Question

In 2001, Donald Malen purchased a Yard-Man riding mower at a Home Depot store. The mower was manufactured by MTD Products in 1998 and was advertised as "Reconditioned Power Equipment" with a "Full Manufacturer's Warranty." The mower was designed with a safety interlock system. One component of that system was the Operator Presence Control, or OPC, a device that kills the engine if the operator rises from the seat without first disengaging the cutting blade and setting the parking brake.
A second component was the "no cut in reverse" switch, or NCR, which kills the engine if the operator shifts into reverse without first disengaging the blade. The American National Standards Institute ("ANSI"), a voluntary organization that develops nationwide consensus standards for a variety of devices and procedures, did not make an NCR compulsory until 2003, but by 1996 the organization had mandated that riding mowers had to have an OPC that would stop the engine and fully arrest the blade within five seconds of being triggered. Before Malen purchased the mower, he tested it under the supervision of a Home Depot sales employee. During that test ride, Malen never rose from the seat with the engine running. A label on the mower in front of the seat warned the operator with these statements:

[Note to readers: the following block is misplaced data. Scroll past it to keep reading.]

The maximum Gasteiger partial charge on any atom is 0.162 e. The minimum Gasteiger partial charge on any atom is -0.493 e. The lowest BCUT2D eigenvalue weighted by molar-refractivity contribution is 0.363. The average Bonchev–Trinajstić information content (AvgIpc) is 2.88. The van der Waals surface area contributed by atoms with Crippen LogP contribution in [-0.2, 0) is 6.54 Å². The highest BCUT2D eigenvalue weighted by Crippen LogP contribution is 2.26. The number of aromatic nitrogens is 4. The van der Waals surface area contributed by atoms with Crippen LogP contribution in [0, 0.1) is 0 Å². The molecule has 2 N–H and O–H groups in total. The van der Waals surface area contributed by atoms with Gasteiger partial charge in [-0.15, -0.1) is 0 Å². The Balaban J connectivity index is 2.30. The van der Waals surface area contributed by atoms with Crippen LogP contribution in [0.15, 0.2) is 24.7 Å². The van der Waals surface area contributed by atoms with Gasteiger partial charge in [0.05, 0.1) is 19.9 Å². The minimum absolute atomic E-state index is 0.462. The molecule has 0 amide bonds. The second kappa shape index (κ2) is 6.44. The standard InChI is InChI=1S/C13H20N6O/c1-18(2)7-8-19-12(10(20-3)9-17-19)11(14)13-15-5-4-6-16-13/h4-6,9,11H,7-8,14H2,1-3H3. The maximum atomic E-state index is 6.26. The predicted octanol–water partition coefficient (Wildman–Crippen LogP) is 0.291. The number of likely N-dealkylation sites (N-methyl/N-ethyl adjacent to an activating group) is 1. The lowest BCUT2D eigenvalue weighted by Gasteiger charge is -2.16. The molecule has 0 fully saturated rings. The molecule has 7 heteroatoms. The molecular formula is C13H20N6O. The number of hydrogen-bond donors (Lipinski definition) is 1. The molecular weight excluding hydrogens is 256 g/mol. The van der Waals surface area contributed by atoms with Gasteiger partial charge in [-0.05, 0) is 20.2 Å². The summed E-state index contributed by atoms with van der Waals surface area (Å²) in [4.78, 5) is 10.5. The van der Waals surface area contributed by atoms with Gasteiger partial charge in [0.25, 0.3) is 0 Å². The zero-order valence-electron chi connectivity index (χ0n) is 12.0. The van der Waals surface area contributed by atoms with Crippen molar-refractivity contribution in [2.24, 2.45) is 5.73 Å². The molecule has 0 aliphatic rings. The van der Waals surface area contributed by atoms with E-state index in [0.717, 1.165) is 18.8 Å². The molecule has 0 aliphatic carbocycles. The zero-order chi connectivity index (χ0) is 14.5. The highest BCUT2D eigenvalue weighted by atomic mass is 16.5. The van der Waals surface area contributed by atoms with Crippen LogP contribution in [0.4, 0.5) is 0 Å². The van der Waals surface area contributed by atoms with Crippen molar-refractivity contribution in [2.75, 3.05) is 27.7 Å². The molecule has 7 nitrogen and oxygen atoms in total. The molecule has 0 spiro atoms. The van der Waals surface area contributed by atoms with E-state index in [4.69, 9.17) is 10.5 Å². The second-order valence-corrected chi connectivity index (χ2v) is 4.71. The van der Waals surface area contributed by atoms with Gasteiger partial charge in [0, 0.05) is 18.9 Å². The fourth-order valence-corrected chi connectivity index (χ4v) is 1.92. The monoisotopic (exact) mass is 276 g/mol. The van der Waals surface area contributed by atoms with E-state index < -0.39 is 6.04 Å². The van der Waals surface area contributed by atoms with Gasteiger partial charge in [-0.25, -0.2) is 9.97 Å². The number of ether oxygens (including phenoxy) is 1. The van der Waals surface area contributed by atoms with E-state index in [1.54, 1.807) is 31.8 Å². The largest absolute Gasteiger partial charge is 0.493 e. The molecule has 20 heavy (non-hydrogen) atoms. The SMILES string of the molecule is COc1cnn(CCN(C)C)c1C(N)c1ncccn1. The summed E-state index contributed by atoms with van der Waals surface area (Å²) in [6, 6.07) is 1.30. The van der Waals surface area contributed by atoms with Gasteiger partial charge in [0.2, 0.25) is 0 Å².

DO NOT OPERATE THE UNIT WHERE IT COULD SLIP OR TIP. BE SURE BLADE(S) AND ENGINE ARE STOPPED BEFORE PLACING HANDS OR FEET NEAR BLADE(S). BEFORE LEAVING THE OPERATOR'S POSITION, DISENGAGE BLADE(S), PLACE THE SHIFT LEVER IN NEUTRAL, ENGAGE THE PARKING BRAKE, SHUT OFF AND REMOVE KEY.
Between 2001 and 2004, Malen operated the mower 30 to 50 times without incident. But in October 2004 he was mulching leaves with the mower and wedged the right front tire over a curb. He tried without success to free the machine by rocking his weight in the seat and shifting gears between forward and reverse.
At that point Malen raised the cutting deck, removed his foot from the pedal which engages the blade, and started to dismount. But he did not turn off the engine or listen to confirm whether the blade had stopped spinning. It had not. As Malen rose from the seat and stepped off the mower, his left foot slipped under the cutting deck and was struck by the rotating blade. The lacerations to the sole of his foot were severe, and he permanently lost full use of his foot. Neither the OPC nor the NCR functioned when the accident occurred. Malen sued MTD Products and Home Depot on strict liability and negligence grounds. He contended that the mower was negligently manufactured and unreasonably dangerous because its OPC was not connected and thus inoperable. He also contended that the mower was negligently designed because MTD Products had shunned a "fail safe" system that would have made the cutting blade unusable even without the OPC connected. The court granted summary judgment in favor of the defendants, concluding that Malen's own actions were the sole proximate cause of his injury. Was the court correct in granting summary judgment to the defendants?



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  • CreatedJuly 16, 2014
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